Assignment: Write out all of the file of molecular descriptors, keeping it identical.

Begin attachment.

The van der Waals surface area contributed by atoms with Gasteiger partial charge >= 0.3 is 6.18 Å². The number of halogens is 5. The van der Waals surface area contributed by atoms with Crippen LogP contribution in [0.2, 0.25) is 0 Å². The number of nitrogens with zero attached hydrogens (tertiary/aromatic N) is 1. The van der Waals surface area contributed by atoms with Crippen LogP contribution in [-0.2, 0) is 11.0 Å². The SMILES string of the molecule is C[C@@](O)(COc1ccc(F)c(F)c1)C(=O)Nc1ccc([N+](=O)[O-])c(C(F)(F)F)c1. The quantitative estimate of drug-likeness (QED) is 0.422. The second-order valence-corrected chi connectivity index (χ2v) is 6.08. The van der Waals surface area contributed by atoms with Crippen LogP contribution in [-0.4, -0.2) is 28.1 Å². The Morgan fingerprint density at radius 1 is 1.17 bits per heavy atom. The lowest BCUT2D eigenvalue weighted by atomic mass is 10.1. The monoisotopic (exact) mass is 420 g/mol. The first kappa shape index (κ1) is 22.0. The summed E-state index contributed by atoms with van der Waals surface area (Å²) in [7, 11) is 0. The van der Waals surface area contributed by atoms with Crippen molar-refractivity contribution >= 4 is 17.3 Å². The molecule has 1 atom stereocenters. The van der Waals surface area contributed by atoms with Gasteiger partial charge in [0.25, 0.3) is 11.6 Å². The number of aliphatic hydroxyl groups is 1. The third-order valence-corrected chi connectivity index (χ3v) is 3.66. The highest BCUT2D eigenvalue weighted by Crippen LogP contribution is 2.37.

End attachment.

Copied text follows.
The van der Waals surface area contributed by atoms with Gasteiger partial charge >= 0.3 is 6.18 Å². The number of halogens is 5. The van der Waals surface area contributed by atoms with Crippen LogP contribution in [0.2, 0.25) is 0 Å². The number of nitrogens with zero attached hydrogens (tertiary/aromatic N) is 1. The van der Waals surface area contributed by atoms with Crippen LogP contribution in [-0.2, 0) is 11.0 Å². The SMILES string of the molecule is C[C@@](O)(COc1ccc(F)c(F)c1)C(=O)Nc1ccc([N+](=O)[O-])c(C(F)(F)F)c1. The quantitative estimate of drug-likeness (QED) is 0.422. The second-order valence-corrected chi connectivity index (χ2v) is 6.08. The van der Waals surface area contributed by atoms with Crippen LogP contribution in [-0.4, -0.2) is 28.1 Å². The Morgan fingerprint density at radius 1 is 1.17 bits per heavy atom. The lowest BCUT2D eigenvalue weighted by atomic mass is 10.1. The monoisotopic (exact) mass is 420 g/mol. The first kappa shape index (κ1) is 22.0. The summed E-state index contributed by atoms with van der Waals surface area (Å²) in [7, 11) is 0. The van der Waals surface area contributed by atoms with Crippen molar-refractivity contribution >= 4 is 17.3 Å². The molecule has 1 atom stereocenters. The van der Waals surface area contributed by atoms with Gasteiger partial charge in [0.25, 0.3) is 11.6 Å². The number of aliphatic hydroxyl groups is 1. The third-order valence-corrected chi connectivity index (χ3v) is 3.66. The highest BCUT2D eigenvalue weighted by Crippen LogP contribution is 2.37.